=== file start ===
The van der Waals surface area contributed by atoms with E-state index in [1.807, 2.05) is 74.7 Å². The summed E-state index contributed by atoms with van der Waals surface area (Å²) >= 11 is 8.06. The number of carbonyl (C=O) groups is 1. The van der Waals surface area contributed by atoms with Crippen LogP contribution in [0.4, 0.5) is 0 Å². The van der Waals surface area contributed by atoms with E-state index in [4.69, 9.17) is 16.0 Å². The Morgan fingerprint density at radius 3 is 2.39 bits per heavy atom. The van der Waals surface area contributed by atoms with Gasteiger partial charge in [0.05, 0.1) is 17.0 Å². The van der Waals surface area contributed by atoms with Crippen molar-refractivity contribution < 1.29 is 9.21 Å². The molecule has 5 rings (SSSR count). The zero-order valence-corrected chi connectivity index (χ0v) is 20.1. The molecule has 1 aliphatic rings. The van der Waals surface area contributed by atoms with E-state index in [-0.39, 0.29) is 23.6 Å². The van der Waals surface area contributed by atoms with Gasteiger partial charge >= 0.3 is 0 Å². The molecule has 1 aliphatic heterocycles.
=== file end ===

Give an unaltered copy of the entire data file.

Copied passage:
The van der Waals surface area contributed by atoms with E-state index in [1.807, 2.05) is 74.7 Å². The summed E-state index contributed by atoms with van der Waals surface area (Å²) >= 11 is 8.06. The number of carbonyl (C=O) groups is 1. The van der Waals surface area contributed by atoms with Crippen LogP contribution in [0.4, 0.5) is 0 Å². The van der Waals surface area contributed by atoms with E-state index in [4.69, 9.17) is 16.0 Å². The Morgan fingerprint density at radius 3 is 2.39 bits per heavy atom. The van der Waals surface area contributed by atoms with Gasteiger partial charge in [0.05, 0.1) is 17.0 Å². The van der Waals surface area contributed by atoms with Crippen molar-refractivity contribution < 1.29 is 9.21 Å². The molecule has 5 rings (SSSR count). The zero-order valence-corrected chi connectivity index (χ0v) is 20.1. The molecule has 1 aliphatic rings. The van der Waals surface area contributed by atoms with E-state index in [-0.39, 0.29) is 23.6 Å². The van der Waals surface area contributed by atoms with Gasteiger partial charge >= 0.3 is 0 Å². The molecule has 1 aliphatic heterocycles.